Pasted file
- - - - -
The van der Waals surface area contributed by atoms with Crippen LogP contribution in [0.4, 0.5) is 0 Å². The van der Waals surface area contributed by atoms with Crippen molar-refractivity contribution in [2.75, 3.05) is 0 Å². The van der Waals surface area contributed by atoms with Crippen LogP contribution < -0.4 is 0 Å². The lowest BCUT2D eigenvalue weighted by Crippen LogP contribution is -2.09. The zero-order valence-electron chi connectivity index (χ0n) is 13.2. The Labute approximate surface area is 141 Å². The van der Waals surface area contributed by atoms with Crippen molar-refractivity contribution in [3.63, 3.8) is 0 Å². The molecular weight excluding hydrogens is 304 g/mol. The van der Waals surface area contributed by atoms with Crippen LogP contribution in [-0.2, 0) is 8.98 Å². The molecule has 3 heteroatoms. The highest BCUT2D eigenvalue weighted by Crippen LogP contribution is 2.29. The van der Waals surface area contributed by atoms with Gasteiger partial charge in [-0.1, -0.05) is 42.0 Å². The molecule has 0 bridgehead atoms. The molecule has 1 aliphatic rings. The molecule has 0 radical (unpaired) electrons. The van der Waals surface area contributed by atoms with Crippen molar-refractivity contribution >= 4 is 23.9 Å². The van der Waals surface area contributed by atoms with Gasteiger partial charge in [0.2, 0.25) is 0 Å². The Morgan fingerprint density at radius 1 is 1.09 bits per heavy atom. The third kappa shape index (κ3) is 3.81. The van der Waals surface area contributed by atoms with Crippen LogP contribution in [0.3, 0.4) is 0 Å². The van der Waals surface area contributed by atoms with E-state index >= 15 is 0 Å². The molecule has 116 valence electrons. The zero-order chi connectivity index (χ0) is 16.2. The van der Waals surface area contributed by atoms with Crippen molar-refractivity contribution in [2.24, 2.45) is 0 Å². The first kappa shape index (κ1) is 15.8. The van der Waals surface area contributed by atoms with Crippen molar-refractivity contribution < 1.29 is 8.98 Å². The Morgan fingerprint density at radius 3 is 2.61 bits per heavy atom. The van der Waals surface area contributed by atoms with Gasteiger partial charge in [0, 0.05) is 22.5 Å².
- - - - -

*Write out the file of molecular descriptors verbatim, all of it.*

The van der Waals surface area contributed by atoms with Crippen LogP contribution in [0.4, 0.5) is 0 Å². The van der Waals surface area contributed by atoms with Crippen molar-refractivity contribution in [2.75, 3.05) is 0 Å². The van der Waals surface area contributed by atoms with Crippen LogP contribution < -0.4 is 0 Å². The lowest BCUT2D eigenvalue weighted by Crippen LogP contribution is -2.09. The zero-order valence-electron chi connectivity index (χ0n) is 13.2. The Labute approximate surface area is 141 Å². The van der Waals surface area contributed by atoms with Crippen molar-refractivity contribution in [3.63, 3.8) is 0 Å². The molecular weight excluding hydrogens is 304 g/mol. The van der Waals surface area contributed by atoms with Crippen LogP contribution in [-0.2, 0) is 8.98 Å². The molecule has 3 heteroatoms. The highest BCUT2D eigenvalue weighted by Crippen LogP contribution is 2.29. The van der Waals surface area contributed by atoms with Gasteiger partial charge in [-0.1, -0.05) is 42.0 Å². The molecule has 0 bridgehead atoms. The molecule has 1 aliphatic rings. The molecule has 0 radical (unpaired) electrons. The van der Waals surface area contributed by atoms with Crippen molar-refractivity contribution >= 4 is 23.9 Å². The van der Waals surface area contributed by atoms with Gasteiger partial charge in [0.2, 0.25) is 0 Å². The Morgan fingerprint density at radius 1 is 1.09 bits per heavy atom. The third kappa shape index (κ3) is 3.81. The van der Waals surface area contributed by atoms with Crippen LogP contribution in [0.3, 0.4) is 0 Å². The van der Waals surface area contributed by atoms with E-state index >= 15 is 0 Å². The molecule has 116 valence electrons. The zero-order chi connectivity index (χ0) is 16.2. The van der Waals surface area contributed by atoms with Crippen molar-refractivity contribution in [2.24, 2.45) is 0 Å². The first kappa shape index (κ1) is 15.8. The van der Waals surface area contributed by atoms with Crippen molar-refractivity contribution < 1.29 is 8.98 Å². The Morgan fingerprint density at radius 3 is 2.61 bits per heavy atom. The van der Waals surface area contributed by atoms with Gasteiger partial charge in [0, 0.05) is 22.5 Å².